new releases

Now Available: “The Beltane Kiss” and “The Faerie Key”

It’s official; my novelettes The Beltane Kiss and The Faerie Key are now available on Amazon. The stories follow the McAllister sisters as they find romance and are drawn into a world of faerie magic.

More info:

THE BELTANE KISS

The Beltane Kiss fantasy romance book cover(Into the Faerie Forest: Book One)

Daisy McAllister would do anything to save her sister, Lily, plunged into an endless sleep by faerie magic. Even enter a forbidden wood.

But braving the forest means facing the “lord” of the manor—wealthy recluse Rhett Fairshadow. He sees himself as a guardian, protecting humans from the fae who inhabit his land.

When a determined Daisy meets an angry Rhett one Beltane night, sparks fly.

THE BELTANE KISS is a novelette of approximately 11,000 words.

PRAISE FOR THE BELTANE KISS:

“The magic in this story really sparkles, and the fae episodes are eerie and haunting.”— Amelia Denyven Ross

Now available at Amazon.

 

THE FAERIE KEY

The Faerie Key fantasy romance book cover(Into the Faerie Forest: Book Two)

A simple protection spell. What could go wrong?

Lily McAllister learns that spells can backfire when her magical dabbling summons a house-elf to her door—a six-foot-something, muscled house-elf with glittering green eyes.

But Neer has a history, too, and soon his past catches up with him, forcing him and Lily into the faerie forest. Together they will face the perils within.

THE FAERIE KEY is a novelette of approximately 14,000 words.

Now available at Amazon.

Enjoy!

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#ROW80 check-ins, the seasons

Summer Grillin’

Tofu GrillinLast fall, for hubby’s birthday, I bought him a grill. We moved into our house last August, so this is the first time we’ve been able to have a grill. And this summer that thing has paid off. We used it last night, when my in-laws came over for a cookout, and tonight we’re making teriyaki tofu and vegetable kabobs.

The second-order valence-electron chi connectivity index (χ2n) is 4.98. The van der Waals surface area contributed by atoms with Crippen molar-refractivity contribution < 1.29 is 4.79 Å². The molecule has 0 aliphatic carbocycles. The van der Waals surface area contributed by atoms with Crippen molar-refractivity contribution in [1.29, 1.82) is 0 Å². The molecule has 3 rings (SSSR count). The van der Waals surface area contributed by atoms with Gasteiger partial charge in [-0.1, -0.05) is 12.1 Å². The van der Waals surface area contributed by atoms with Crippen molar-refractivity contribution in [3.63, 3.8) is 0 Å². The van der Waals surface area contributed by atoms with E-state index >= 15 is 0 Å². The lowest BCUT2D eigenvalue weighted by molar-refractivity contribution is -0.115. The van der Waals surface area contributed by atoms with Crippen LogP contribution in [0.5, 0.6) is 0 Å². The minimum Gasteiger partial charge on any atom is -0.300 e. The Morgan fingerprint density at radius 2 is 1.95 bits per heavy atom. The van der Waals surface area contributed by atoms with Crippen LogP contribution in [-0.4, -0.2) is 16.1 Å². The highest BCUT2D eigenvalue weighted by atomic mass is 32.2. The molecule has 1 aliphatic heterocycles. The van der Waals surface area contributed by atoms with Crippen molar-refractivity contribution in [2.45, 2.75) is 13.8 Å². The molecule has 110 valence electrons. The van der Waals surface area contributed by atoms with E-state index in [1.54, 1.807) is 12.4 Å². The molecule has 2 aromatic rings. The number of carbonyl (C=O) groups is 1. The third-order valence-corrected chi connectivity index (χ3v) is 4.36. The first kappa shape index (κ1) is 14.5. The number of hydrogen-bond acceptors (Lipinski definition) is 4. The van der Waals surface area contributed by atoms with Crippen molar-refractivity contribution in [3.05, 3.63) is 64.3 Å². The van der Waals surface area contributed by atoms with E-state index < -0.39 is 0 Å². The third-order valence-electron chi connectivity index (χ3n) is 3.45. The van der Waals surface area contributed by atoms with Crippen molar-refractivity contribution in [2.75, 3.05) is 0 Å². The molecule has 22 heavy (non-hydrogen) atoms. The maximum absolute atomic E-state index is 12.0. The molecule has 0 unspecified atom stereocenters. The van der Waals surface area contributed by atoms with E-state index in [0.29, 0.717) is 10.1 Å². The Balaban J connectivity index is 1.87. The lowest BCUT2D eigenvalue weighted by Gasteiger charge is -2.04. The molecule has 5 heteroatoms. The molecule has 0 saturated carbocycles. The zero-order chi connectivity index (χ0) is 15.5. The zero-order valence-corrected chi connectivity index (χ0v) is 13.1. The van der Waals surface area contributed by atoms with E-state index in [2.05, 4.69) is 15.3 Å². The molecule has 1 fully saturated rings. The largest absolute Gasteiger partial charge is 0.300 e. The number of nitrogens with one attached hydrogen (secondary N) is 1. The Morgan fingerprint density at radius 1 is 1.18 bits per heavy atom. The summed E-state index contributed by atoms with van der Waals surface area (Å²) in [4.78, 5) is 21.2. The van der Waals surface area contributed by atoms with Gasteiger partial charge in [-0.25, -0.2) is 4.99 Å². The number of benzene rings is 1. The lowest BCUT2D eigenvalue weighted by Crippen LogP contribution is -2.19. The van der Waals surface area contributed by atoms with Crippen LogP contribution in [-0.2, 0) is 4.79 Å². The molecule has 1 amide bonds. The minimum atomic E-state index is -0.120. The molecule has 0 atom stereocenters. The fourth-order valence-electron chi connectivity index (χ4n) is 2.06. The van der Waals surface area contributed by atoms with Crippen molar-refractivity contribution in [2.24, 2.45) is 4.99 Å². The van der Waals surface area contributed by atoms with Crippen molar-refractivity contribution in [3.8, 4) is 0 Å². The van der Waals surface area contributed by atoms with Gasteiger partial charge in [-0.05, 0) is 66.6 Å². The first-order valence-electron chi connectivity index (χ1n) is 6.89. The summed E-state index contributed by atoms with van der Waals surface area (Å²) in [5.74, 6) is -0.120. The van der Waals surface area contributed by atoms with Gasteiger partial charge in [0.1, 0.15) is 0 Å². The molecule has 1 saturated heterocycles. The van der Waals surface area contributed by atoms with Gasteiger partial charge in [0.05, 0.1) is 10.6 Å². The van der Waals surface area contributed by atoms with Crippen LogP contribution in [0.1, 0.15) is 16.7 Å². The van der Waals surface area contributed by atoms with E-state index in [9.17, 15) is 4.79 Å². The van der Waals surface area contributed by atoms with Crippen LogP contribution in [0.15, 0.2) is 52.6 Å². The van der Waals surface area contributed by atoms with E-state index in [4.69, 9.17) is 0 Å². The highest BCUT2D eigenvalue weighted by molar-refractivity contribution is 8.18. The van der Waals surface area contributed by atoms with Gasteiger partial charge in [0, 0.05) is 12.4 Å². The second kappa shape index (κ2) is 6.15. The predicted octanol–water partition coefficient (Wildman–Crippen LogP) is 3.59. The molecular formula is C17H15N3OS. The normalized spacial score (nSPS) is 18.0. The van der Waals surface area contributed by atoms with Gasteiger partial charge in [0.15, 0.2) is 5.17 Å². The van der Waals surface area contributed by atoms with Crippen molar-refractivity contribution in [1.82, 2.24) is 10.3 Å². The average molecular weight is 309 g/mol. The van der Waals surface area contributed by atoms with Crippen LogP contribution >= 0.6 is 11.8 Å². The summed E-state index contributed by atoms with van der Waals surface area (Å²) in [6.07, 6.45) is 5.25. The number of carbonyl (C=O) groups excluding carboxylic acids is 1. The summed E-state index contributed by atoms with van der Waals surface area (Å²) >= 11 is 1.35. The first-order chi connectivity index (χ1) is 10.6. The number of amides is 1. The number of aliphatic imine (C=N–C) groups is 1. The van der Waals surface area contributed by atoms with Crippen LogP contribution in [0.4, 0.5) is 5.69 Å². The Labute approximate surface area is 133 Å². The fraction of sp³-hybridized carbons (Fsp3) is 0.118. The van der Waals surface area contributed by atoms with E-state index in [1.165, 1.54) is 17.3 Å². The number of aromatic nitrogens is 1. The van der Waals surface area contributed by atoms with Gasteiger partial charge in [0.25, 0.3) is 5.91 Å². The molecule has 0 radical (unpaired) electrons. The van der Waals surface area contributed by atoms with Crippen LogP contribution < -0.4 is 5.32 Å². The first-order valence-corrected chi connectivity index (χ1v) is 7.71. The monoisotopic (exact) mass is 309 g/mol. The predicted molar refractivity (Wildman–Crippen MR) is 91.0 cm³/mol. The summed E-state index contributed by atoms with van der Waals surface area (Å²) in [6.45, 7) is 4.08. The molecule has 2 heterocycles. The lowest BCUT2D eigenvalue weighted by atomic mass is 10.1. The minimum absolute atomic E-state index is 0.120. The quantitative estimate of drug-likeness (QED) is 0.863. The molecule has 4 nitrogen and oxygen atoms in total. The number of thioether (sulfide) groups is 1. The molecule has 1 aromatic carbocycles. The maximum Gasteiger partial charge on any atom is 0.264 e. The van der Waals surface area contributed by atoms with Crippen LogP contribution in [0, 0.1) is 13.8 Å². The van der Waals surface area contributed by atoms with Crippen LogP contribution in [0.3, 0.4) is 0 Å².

It’s just one of the many things that has changed since we became homeowners. We lived in our apartment for eight years and never grilled once, although there were a few grills and picnic areas in our complex. Now, we grill at least once a week. I think this might be the third time this week, actually.

Do you grill? If so, what are some of your favorite things to make?

ROW80 check-in…

Writing: Wrote 6,187 words in White Wolf, Red Cloak, a retelling of Little Red Riding Hood. That one is finished and I’m about to send it to my critique partners. I’m a little behind on where I want to be in terms of weekly word counts, but I’m still finishing projects, so that’s something.

Reading: Read Her Wicked Wolf by Kendra Leigh Castle, which was fantastic, and am currently reading A Little Night Muse by Jessa Slade, which I’m enjoying so far.

A Round of Words in 80 Days is the writing challenge that knows you have a life. Click here to cheer on fellow participants.

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#ROW80 check-ins, the seasons

Pumpkin Spice: Sunday #ROW80 check-in

Last night we celebrated hubby’s birthday with a dinner of roast beef and mashed potatoes followed by chocolate cake. Today we’re going to Lowe’s to buy one of his presents—a new grill. We haven’t owned a grill before, since we’ve spent most of our adult lives as apartment-dwellers, so this is exciting for us. We can finally have cook-outs!

Pumpkins, fresh from the vine...
Pumpkins, fresh from the vine…

It’s hard to believe it, but autumn is here. And that means pumpkin spice is everywhere. (Which I’m totally okay with!) And, of course, Round 3 of A Round of Words in 80 Days is almost at a close.

As for writing, I’m at that point in my story where the ideas are just flying through my head. I haven’t decided which ideas will make it in, so I’m just making a note of each idea and forging ahead. Right now I just need to get the story down.

But there are questions that need to be answered. The story is about a prince from another world who finds himself, through a spell gone awry, pulled into ours. The first draft was set one-hundred percent in our world. The second draft is heading a different direction. A good portion of the story takes place in his world now, and that means lots of world-building. I need a map of his world, a basic history, an idea of their social structure, etc. I love world-building, so answering these questions is fun. And now I’m balancing building two worlds—a fictional New England town set in our world, and a Regency-inspired fantasy world populated by ogres and filled with magic.